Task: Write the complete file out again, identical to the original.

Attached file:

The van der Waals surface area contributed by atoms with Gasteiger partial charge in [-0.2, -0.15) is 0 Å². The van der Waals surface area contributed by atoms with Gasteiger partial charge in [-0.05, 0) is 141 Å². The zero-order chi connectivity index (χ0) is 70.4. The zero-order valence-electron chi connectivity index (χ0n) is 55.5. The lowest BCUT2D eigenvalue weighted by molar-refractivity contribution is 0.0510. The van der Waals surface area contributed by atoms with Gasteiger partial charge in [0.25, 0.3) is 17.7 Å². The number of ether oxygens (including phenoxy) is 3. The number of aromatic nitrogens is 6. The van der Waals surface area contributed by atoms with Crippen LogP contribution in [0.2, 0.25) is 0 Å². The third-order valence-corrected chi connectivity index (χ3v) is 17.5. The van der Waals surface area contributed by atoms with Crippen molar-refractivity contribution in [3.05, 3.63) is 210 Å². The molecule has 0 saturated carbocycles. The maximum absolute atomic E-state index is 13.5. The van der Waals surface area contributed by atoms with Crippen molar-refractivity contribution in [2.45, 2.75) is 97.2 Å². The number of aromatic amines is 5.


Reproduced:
The van der Waals surface area contributed by atoms with Gasteiger partial charge in [-0.2, -0.15) is 0 Å². The van der Waals surface area contributed by atoms with Gasteiger partial charge in [-0.05, 0) is 141 Å². The zero-order chi connectivity index (χ0) is 70.4. The zero-order valence-electron chi connectivity index (χ0n) is 55.5. The lowest BCUT2D eigenvalue weighted by molar-refractivity contribution is 0.0510. The van der Waals surface area contributed by atoms with Gasteiger partial charge in [0.25, 0.3) is 17.7 Å². The number of ether oxygens (including phenoxy) is 3. The number of aromatic nitrogens is 6. The van der Waals surface area contributed by atoms with Crippen LogP contribution in [0.2, 0.25) is 0 Å². The third-order valence-corrected chi connectivity index (χ3v) is 17.5. The van der Waals surface area contributed by atoms with Crippen molar-refractivity contribution in [3.05, 3.63) is 210 Å². The molecule has 0 saturated carbocycles. The maximum absolute atomic E-state index is 13.5. The van der Waals surface area contributed by atoms with Crippen molar-refractivity contribution in [2.45, 2.75) is 97.2 Å². The number of aromatic amines is 5.